Human-animal Hybrids?

A response by

Media reports recently made bold claims that viable human-animals hybrids are virtually a reality and implied that just a bit more tinkering and it will happen. So, what are we to make of a human-cow or human-pig or human-chimp hybrid? What would be its spiritual status, etc.?

Let’s not get carried away. Much of this is hype. Scientists have inserted human nuclear DNA into, for example, a cow’s cell, which has had its nuclear DNA removed. Some of the cells have then been able to divide to form a small mass of cells. The human DNA apparently used the cow cell to manufacture human cell components (e.g. proteins). A small number of components that are manufactured from DNA in the cell cytoplasm, which came from the cow, would be ‘cow’ (e.g. components used to make mitochrondria, the energy powerhouses of cells). In fact, I would guess that with a few cell divisions, the daughter cells would look very human, with few signs of the surrogate cow ‘mother’ cell, since almost all cell components are specified on the nuclear DNA. This would be akin to taking a human cell and putting some cow mitochondrial DNA in it—a small fraction of the total information in the cell.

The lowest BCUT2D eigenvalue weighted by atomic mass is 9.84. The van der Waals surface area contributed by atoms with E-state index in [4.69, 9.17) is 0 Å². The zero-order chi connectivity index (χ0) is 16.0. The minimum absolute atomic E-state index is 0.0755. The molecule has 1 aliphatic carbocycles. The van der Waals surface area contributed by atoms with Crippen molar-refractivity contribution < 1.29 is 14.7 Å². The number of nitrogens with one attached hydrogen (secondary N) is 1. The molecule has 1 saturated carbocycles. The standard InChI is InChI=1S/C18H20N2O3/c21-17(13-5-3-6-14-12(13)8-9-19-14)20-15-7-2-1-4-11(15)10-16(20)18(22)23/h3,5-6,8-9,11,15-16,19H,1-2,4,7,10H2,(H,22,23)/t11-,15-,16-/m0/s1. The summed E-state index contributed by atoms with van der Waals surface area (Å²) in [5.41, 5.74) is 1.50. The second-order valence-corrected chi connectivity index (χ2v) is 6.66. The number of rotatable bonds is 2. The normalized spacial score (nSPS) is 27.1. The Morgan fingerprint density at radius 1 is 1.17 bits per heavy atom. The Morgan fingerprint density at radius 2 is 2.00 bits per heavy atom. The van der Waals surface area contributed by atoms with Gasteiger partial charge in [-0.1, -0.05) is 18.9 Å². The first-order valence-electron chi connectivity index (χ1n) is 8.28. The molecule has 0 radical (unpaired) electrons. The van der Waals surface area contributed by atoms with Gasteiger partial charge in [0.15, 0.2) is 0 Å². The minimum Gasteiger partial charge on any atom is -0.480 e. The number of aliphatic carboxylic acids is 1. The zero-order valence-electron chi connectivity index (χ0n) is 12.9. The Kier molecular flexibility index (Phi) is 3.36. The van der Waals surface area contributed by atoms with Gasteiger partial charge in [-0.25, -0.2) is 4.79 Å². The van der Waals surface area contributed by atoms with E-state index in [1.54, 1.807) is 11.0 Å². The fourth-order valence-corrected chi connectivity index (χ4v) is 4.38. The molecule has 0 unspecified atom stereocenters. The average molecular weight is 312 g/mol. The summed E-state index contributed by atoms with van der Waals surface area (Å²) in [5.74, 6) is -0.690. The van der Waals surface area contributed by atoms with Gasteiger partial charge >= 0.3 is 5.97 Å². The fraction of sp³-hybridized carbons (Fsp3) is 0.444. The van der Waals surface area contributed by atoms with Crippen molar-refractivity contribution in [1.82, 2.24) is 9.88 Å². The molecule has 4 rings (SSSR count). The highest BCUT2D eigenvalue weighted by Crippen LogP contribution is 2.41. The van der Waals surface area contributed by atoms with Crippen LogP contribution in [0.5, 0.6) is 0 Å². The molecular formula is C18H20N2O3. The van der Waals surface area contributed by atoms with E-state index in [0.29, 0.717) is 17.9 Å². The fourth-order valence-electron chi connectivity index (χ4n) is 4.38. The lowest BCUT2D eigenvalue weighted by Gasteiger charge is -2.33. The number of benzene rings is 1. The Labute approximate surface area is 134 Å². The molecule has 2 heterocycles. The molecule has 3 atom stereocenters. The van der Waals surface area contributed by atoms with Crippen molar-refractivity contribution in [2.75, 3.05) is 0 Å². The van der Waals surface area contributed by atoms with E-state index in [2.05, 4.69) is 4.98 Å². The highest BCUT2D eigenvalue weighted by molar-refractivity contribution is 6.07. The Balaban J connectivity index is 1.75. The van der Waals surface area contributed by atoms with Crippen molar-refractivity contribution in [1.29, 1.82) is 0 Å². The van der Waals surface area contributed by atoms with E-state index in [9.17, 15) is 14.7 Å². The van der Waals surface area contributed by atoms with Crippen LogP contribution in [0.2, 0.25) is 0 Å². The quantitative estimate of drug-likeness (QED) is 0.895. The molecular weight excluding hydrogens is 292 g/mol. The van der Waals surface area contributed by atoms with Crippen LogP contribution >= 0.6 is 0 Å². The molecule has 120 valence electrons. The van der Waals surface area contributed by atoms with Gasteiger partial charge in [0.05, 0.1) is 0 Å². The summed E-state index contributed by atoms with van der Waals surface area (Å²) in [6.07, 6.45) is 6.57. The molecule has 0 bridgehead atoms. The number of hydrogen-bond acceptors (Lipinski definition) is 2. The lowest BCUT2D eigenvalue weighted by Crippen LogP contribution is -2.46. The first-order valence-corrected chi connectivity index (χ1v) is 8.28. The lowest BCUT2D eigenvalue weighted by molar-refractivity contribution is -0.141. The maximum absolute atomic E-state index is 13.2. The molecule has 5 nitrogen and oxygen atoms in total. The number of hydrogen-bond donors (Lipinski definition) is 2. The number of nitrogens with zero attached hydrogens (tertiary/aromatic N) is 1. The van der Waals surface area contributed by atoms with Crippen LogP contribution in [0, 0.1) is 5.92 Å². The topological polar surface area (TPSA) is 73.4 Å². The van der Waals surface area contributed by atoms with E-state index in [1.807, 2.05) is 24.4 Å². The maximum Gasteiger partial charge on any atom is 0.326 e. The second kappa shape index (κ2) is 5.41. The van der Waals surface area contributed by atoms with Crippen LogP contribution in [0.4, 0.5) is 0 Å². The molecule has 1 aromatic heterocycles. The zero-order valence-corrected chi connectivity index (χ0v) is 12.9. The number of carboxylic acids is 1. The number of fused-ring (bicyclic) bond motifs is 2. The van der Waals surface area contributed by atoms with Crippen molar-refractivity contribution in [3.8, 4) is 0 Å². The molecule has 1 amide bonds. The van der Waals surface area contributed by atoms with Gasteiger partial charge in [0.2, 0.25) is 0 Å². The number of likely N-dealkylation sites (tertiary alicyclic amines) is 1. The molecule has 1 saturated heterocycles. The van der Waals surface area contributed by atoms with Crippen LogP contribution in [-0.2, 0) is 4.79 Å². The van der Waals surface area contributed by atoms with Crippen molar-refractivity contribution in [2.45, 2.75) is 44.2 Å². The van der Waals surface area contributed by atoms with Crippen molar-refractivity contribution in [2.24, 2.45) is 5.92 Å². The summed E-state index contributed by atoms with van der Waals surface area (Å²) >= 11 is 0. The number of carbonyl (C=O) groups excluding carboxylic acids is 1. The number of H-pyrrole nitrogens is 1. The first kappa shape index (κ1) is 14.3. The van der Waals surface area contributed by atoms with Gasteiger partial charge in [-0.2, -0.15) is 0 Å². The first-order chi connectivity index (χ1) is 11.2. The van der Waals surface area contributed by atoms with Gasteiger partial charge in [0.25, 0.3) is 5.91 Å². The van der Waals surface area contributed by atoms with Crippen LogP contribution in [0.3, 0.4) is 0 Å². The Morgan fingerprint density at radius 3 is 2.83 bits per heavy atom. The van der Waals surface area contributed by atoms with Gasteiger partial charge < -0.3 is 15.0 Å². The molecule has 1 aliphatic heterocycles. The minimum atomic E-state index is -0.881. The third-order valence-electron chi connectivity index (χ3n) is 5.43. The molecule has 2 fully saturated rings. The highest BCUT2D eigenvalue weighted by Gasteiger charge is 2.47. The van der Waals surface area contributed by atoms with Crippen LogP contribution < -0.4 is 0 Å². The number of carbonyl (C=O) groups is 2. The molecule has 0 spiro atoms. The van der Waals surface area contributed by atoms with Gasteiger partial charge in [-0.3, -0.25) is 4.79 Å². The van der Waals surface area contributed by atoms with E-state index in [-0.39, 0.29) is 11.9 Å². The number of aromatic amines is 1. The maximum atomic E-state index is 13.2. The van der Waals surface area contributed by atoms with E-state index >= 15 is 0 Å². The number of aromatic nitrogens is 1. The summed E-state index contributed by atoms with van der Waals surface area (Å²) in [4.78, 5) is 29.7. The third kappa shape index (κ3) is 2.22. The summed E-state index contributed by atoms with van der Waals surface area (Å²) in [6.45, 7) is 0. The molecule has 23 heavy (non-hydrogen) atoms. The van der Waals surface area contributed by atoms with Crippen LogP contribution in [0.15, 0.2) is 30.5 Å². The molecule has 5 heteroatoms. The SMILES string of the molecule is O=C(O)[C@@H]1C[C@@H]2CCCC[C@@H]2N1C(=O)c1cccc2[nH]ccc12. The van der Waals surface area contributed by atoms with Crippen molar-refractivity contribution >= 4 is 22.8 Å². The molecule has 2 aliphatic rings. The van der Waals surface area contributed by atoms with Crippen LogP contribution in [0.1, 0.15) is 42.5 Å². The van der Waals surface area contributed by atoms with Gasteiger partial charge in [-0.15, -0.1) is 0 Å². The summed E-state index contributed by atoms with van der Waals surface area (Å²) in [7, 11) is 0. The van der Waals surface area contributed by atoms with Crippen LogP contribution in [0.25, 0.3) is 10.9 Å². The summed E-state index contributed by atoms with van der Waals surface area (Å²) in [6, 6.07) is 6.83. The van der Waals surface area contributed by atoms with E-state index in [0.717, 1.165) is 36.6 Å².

This is a long way removed from creating an actual hybrid. A true hybrid involves the nuclear DNA of two individuals coming together in stable arrangement so that cell division can occur through doubling of chromosomes and division, with each cell receiving more or less equal complements of each parent’s DNA. For a start, the different chromosome numbers of cows and humans (or humans and chimps) suggest that true hybridization would be highly unlikely.

Now, is it even possible that a pseudo-embryo created by the insertion of human DNA into a cow cell could develop into a human person? I don’t believe so. Consider that it took 277 attempts to get one success with ‘Dolly’ the sheep, where sheep DNA was inserted into a sheep cell. If success with within-species cloning is elusive, the chance of success using entirely different species must be extremely low. This also provides one very good reason that cloning an extinct species of dinosaur using, say, a crocodile egg with dinosaur DNA (if it could be recovered), is nothing more than a ‘pipe dream’.

So the question about the spiritual status of a human-cow embryo / foetus produced by this technique may never need to be answered. Needless to say, attempts to produce such pseudo-hybrids should be regarded as immoral, to say the least, due to mankind’s status as being made ‘in the image of God’ (Genesis 1). See also our Q&A section on cloning.

Published: 29 August 2001